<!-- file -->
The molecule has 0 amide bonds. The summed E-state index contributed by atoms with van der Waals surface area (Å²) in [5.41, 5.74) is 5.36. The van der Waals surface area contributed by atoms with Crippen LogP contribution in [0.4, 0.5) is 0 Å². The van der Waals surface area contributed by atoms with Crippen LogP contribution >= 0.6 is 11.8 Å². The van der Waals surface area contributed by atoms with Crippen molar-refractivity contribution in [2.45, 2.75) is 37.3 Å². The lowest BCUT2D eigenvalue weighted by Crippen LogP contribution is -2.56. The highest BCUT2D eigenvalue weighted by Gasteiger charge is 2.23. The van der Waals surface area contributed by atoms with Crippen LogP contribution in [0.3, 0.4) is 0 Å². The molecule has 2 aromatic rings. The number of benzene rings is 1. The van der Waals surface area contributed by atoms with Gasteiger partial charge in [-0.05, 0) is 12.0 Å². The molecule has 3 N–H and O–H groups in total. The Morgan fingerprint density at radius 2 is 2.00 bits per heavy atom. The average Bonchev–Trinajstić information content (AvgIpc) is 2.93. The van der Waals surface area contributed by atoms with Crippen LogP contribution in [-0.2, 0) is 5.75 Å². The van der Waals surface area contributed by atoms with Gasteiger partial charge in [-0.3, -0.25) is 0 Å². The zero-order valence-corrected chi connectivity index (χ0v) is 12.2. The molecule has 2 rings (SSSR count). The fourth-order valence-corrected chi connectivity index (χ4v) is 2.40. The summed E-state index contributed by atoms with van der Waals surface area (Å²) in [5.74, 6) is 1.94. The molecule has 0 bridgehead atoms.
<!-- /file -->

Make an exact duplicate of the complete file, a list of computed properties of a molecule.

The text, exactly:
The molecule has 0 amide bonds. The summed E-state index contributed by atoms with van der Waals surface area (Å²) in [5.41, 5.74) is 5.36. The van der Waals surface area contributed by atoms with Crippen LogP contribution in [0.4, 0.5) is 0 Å². The van der Waals surface area contributed by atoms with Crippen LogP contribution >= 0.6 is 11.8 Å². The van der Waals surface area contributed by atoms with Crippen molar-refractivity contribution in [2.45, 2.75) is 37.3 Å². The lowest BCUT2D eigenvalue weighted by Crippen LogP contribution is -2.56. The highest BCUT2D eigenvalue weighted by Gasteiger charge is 2.23. The van der Waals surface area contributed by atoms with Crippen LogP contribution in [0.3, 0.4) is 0 Å². The molecule has 2 aromatic rings. The number of benzene rings is 1. The van der Waals surface area contributed by atoms with Gasteiger partial charge in [-0.05, 0) is 12.0 Å². The molecule has 3 N–H and O–H groups in total. The Morgan fingerprint density at radius 2 is 2.00 bits per heavy atom. The average Bonchev–Trinajstić information content (AvgIpc) is 2.93. The van der Waals surface area contributed by atoms with Crippen LogP contribution in [-0.2, 0) is 5.75 Å². The van der Waals surface area contributed by atoms with Gasteiger partial charge in [-0.3, -0.25) is 0 Å². The zero-order valence-corrected chi connectivity index (χ0v) is 12.2. The molecule has 2 rings (SSSR count). The fourth-order valence-corrected chi connectivity index (χ4v) is 2.40. The summed E-state index contributed by atoms with van der Waals surface area (Å²) in [5.74, 6) is 1.94. The molecule has 0 bridgehead atoms.